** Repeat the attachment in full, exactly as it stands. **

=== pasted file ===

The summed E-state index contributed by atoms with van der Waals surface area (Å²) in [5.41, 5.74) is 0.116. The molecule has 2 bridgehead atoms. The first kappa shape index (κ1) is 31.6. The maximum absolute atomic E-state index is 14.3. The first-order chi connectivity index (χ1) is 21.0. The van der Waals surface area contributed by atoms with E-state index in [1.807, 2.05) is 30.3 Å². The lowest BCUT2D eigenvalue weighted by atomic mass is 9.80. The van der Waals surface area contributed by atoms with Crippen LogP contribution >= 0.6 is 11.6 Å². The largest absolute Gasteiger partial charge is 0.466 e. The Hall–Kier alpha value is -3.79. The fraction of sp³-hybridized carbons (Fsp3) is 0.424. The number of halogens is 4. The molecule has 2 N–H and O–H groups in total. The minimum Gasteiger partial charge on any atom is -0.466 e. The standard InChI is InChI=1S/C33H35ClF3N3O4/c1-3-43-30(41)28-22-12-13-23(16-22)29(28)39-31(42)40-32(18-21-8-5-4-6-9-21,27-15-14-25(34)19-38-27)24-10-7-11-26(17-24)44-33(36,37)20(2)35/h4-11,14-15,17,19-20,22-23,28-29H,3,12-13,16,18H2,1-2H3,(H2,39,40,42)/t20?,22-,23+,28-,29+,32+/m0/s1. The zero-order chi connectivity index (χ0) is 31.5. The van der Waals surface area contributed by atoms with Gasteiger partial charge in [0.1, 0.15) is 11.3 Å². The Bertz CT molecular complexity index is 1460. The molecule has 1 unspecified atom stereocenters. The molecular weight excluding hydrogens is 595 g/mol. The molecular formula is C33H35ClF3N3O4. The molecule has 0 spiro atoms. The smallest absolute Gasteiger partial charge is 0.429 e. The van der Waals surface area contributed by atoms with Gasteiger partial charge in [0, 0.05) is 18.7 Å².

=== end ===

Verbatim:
The summed E-state index contributed by atoms with van der Waals surface area (Å²) in [5.41, 5.74) is 0.116. The molecule has 2 bridgehead atoms. The first kappa shape index (κ1) is 31.6. The maximum absolute atomic E-state index is 14.3. The first-order chi connectivity index (χ1) is 21.0. The van der Waals surface area contributed by atoms with E-state index in [1.807, 2.05) is 30.3 Å². The lowest BCUT2D eigenvalue weighted by atomic mass is 9.80. The van der Waals surface area contributed by atoms with Crippen LogP contribution >= 0.6 is 11.6 Å². The largest absolute Gasteiger partial charge is 0.466 e. The Hall–Kier alpha value is -3.79. The fraction of sp³-hybridized carbons (Fsp3) is 0.424. The number of halogens is 4. The molecule has 2 N–H and O–H groups in total. The minimum Gasteiger partial charge on any atom is -0.466 e. The standard InChI is InChI=1S/C33H35ClF3N3O4/c1-3-43-30(41)28-22-12-13-23(16-22)29(28)39-31(42)40-32(18-21-8-5-4-6-9-21,27-15-14-25(34)19-38-27)24-10-7-11-26(17-24)44-33(36,37)20(2)35/h4-11,14-15,17,19-20,22-23,28-29H,3,12-13,16,18H2,1-2H3,(H2,39,40,42)/t20?,22-,23+,28-,29+,32+/m0/s1. The zero-order chi connectivity index (χ0) is 31.5. The van der Waals surface area contributed by atoms with Gasteiger partial charge in [0.1, 0.15) is 11.3 Å². The Bertz CT molecular complexity index is 1460. The molecule has 1 unspecified atom stereocenters. The molecular weight excluding hydrogens is 595 g/mol. The molecular formula is C33H35ClF3N3O4. The molecule has 0 spiro atoms. The smallest absolute Gasteiger partial charge is 0.429 e. The van der Waals surface area contributed by atoms with Gasteiger partial charge in [0, 0.05) is 18.7 Å².